Formula One legend Sir Jackie Stewart, 81, denies claims of diversity issue in F1 despite Lewis Hamilton's protests

SIR JACKIE STEWART has denied suggestions there is a distinct lack of diversity in Formula One – despite Lewis Hamilton's protests.

Hamilton, 35, recently spoke out about the lack of diversity in the sport and vowed to help spark change.

The British racer has taken a knee in support of the Black Lives Matter movement before both Grands Prix this year.

Hamilton has been joined by a handful of other drivers, with some opting to stay standing.

But Stewart reckons the diversity problem is "not as big" as is being made out – saying everyone is accepted in F1 if they're qualified.

Stewart told Good Morning Britain: "I think Lewis has been a great example to lots of people.

"He's quite vocal about these elements, [but] I don't think there's as big a problem as there might seem.

"There is no resistance for change if someone is clever and good at what they do.

"They will be accepted in Formula One.

"What we need to do is be sure whatever colour, man or women, they have to be educated in that particular area of engineering.

"And if we had different races wanting to get into Formula One they have to do it through education."

Last month, Mercedes star Hamilton spoke out about the lack of diversity in F1.


The six-time world champion said: "Despite my success in the sport, the institutional barriers that have kept F1 highly exclusive persist.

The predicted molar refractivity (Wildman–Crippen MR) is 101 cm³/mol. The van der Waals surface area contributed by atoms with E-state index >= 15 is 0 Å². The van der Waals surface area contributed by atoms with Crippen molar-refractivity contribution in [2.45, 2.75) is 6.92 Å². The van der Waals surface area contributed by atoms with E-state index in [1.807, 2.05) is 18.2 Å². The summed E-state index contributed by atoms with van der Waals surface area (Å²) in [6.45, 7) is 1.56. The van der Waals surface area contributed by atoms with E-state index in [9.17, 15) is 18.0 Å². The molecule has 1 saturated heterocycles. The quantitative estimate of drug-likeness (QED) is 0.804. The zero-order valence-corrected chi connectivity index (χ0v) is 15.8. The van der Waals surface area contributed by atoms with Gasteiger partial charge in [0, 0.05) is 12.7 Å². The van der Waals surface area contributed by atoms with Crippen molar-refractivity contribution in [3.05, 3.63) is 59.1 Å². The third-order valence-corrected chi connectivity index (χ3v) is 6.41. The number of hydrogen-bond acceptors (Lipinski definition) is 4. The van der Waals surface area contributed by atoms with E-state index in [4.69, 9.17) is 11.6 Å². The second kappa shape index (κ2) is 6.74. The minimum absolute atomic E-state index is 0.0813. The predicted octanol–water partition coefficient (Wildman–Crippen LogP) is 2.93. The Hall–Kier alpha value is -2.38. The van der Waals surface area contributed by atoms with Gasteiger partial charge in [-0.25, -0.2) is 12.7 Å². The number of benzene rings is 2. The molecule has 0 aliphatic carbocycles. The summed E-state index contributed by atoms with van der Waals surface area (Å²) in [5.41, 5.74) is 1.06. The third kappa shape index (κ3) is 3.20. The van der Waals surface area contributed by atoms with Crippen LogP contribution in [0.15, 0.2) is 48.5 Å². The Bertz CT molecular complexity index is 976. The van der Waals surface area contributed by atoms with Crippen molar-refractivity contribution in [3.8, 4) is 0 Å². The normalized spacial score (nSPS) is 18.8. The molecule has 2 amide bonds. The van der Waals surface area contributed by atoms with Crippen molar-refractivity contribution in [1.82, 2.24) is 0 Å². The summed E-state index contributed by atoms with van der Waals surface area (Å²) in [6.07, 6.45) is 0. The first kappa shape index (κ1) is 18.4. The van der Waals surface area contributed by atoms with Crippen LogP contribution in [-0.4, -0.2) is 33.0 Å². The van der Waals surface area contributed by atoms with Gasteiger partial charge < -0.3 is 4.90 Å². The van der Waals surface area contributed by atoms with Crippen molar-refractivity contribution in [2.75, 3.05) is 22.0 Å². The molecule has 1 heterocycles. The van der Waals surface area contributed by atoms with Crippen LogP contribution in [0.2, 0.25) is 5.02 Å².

"It is not enough to point to me, or to a single new black hire, as a meaningful example of progress.

"Thousands of people are employed across this industry and that group needs to be more representative of society. 

"For this reason, I have been working with the Royal Academy of Engineering to create The Hamilton Commission…

"[It is] a research partnership dedicated to exploring how motorsport can be used as a vehicle to engage more young people from black backgrounds with Science, Technology, Engineering and Mathematics (STEM) subjects…

"[We can then], ultimately, employ them on our teams or in other engineering sectors."

And after the Styrian GP at the weekend, Hamilton continued: "Formula One, yes they have taken a step forward.

"But ultimately there is more they can do. And the governing body, who dictate what these teams do.

"I asked on a Zoom video call, 'look, F1 has come forward in supporting end racism and it is amazing to see Mercedes doing the same thing.

"But no other team has said a single thing. Whilst we have seen the Red Bull mechanics take a knee, which I think is great, but publicly, as businesses and teams…

"If you look at Ferrari, who have thousands of people working with them, I have heard no word from Ferrari saying they hold themselves accountable and this is what they are going to do for their future.

"We need the teams to do that. And F1 and the FIA to be the leaders in those scenarios and say 'hey guys, everyone needs to pull together and fight for this so we can improve'.

"A lot of people don't know what the problem is. Some people deny there is a problem and that's why I put this commission together.

"Everyone has their opinion but I want to get to the bottom of it and so when we are putting money in to it, we know the cause and that is the root goal."

Since Hamilton's comments, Mercedes have turned their cars and racers' bodysuits black instead of silver.

And F1 as a whole has expanded its "We Race As One" initiative, pledging to spend £800,000 on unearthing talent from BAME backgrounds.

Force India have also kickstarted a scheme to find engineers of BAME backgrounds for the future, by teaming up with RoKit.

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